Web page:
The innervation of the adult abdominal heart of Drosophila melanogaster was studied by neuronal staining with green fluorescent protein and immunocytochemical techniques. The investigation was undertaken to determine whether the adult heart receives neuronal input or whether its complex activity must be considered independent from the nervous system. The larval heart lacks innervation, suggesting that the cardiac impulse is totally myogenic. At metamorphosis, segmental neural processes grow onto the myocardium. A pair of transverse nerves innervates bilaterally each cardiac chamber and its alary muscles. These nerve terminals are immunoreactive to glutamate and form unique synaptic structures on the ventral layer of longitudinal cardiac muscles of the conical chamber. This characteristic cardiac synapse may represent part of the neural mechanism controlling the retrograde heartbeat, and, thus, the cardiac reversal that is characteristic of adults. In addition, crustacean cardioactive peptide-immunoreactive fibers originating from peripheral, bipolar neurons (BpNs) fasciculate with the transverse nerve projections and terminate segmentally throughout the abdominal heart. An additional cluster composed of four large, CCAP-positive neurons innervates the terminal chamber. The cardioacceleratory effect of CCAP release at this location may modulate the properties of a pacemaker producing the anterograde heartbeat.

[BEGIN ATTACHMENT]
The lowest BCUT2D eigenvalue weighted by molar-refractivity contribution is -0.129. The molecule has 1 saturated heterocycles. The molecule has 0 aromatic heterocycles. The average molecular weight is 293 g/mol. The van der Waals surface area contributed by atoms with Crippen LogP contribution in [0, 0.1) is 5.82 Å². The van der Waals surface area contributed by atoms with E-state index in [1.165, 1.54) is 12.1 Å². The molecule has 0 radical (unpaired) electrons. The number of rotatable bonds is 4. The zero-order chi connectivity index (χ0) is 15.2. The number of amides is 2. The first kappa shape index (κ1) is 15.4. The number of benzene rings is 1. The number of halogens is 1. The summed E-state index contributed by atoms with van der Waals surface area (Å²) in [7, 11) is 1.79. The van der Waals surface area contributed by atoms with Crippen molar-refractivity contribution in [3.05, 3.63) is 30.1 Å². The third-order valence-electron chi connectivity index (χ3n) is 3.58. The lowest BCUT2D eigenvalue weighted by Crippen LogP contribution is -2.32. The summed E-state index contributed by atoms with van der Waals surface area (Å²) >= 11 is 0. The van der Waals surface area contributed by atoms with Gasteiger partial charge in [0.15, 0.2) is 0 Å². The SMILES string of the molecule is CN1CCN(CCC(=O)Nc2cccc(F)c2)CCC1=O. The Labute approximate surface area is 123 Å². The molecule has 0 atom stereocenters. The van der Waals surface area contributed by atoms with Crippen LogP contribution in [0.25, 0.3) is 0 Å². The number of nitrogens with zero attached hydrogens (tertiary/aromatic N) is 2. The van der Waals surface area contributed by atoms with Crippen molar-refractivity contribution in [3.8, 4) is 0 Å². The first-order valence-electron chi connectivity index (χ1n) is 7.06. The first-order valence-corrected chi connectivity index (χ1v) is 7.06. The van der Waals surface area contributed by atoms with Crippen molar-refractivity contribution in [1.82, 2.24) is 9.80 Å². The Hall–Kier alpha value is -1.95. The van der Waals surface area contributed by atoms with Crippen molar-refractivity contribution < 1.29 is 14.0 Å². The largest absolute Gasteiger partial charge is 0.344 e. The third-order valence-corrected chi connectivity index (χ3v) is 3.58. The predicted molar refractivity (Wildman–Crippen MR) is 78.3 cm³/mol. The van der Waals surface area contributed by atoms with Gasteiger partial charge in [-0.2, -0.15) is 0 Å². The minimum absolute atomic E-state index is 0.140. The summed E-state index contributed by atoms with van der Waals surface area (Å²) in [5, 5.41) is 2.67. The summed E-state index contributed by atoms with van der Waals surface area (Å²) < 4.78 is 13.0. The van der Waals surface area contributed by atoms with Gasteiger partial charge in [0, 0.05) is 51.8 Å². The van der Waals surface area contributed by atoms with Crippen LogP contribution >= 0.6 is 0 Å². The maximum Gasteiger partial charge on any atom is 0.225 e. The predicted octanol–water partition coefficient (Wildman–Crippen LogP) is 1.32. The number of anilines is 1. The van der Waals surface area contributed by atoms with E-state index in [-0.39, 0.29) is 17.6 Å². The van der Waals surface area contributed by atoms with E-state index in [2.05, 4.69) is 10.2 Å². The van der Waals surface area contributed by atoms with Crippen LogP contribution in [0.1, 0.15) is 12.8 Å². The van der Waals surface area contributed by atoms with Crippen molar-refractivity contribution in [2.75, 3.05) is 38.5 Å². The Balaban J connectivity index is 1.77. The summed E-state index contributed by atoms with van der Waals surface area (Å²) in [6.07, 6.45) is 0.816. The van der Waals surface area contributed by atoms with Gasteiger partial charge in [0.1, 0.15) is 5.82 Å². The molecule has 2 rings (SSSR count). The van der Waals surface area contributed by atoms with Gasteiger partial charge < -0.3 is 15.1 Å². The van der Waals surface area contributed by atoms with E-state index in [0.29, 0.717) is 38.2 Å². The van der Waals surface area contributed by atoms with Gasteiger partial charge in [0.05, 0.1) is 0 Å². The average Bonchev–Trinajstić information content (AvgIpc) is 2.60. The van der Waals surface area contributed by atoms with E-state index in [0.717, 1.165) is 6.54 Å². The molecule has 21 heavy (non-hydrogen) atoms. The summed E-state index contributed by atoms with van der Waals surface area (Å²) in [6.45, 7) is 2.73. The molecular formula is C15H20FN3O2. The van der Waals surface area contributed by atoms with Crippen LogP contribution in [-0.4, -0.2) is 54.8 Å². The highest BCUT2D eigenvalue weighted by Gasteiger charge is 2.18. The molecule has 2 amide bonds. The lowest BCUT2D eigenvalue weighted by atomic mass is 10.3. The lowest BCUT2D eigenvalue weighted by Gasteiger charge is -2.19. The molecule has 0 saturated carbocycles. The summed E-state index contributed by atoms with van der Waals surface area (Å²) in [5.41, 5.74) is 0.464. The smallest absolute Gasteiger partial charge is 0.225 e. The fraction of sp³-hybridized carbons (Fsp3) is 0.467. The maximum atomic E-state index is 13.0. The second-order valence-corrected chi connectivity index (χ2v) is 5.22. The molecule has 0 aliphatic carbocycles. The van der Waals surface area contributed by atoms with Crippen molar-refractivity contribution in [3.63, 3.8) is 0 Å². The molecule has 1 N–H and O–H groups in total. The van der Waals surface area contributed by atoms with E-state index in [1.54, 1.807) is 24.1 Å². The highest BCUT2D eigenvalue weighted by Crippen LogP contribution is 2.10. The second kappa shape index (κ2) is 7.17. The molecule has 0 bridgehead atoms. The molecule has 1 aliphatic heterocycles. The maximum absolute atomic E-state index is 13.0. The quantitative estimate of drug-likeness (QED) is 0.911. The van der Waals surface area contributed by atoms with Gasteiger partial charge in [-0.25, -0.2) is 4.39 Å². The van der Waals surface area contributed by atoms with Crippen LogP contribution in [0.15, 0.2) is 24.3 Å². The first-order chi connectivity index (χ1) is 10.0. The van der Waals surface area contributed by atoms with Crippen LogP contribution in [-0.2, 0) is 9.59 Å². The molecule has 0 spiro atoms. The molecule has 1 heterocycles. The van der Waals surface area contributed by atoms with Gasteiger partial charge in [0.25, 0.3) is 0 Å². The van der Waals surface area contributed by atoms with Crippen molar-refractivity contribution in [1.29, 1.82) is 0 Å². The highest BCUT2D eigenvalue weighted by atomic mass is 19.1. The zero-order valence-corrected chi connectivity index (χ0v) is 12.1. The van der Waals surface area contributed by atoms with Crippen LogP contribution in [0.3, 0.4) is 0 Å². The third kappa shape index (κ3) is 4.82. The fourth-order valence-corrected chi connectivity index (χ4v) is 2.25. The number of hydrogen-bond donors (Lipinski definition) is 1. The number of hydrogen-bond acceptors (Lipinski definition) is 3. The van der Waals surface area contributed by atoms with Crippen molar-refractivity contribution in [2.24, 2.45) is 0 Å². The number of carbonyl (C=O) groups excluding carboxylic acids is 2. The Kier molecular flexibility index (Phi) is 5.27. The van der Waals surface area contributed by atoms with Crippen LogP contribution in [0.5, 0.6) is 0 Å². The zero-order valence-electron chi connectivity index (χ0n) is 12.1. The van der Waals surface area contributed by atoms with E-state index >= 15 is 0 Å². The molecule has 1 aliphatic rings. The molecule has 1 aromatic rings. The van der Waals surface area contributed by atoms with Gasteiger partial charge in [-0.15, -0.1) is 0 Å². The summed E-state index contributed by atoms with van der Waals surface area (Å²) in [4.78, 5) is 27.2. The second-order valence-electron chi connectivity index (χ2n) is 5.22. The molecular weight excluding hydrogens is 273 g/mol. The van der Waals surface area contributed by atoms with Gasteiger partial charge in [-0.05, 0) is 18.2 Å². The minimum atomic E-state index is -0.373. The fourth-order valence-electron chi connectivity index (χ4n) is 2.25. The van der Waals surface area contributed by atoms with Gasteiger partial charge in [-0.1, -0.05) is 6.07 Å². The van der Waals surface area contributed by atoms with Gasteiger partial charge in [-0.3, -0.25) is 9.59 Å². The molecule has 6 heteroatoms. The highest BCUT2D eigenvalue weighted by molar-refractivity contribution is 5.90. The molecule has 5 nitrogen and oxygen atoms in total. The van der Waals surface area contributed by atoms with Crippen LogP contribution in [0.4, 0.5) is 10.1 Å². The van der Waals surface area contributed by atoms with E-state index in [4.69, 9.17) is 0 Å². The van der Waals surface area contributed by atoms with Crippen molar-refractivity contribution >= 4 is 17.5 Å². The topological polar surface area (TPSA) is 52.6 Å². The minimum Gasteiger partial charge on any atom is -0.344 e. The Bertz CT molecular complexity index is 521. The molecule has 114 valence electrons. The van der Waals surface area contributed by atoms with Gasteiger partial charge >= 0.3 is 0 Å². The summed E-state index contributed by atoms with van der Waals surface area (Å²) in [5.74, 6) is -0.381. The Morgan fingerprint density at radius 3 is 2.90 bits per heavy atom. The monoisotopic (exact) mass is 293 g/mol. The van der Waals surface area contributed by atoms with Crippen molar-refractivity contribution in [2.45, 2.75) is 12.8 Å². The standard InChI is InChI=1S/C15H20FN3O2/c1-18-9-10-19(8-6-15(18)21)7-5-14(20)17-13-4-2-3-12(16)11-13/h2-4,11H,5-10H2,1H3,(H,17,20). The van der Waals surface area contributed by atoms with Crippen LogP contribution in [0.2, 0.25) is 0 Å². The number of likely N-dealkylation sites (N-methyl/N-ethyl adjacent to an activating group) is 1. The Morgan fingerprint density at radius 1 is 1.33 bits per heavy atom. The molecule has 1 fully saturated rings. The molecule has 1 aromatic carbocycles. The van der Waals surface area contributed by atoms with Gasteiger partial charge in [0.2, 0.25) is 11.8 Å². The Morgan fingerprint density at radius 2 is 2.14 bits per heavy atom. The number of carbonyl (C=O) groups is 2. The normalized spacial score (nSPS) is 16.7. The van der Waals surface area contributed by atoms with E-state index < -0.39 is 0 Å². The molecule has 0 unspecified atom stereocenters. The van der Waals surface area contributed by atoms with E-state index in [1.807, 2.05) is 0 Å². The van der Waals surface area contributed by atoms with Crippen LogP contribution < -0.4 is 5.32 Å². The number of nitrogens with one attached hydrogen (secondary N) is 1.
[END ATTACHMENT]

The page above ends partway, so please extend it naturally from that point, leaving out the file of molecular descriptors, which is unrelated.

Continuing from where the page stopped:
Copyright 2003 Wiley-Liss, Inc.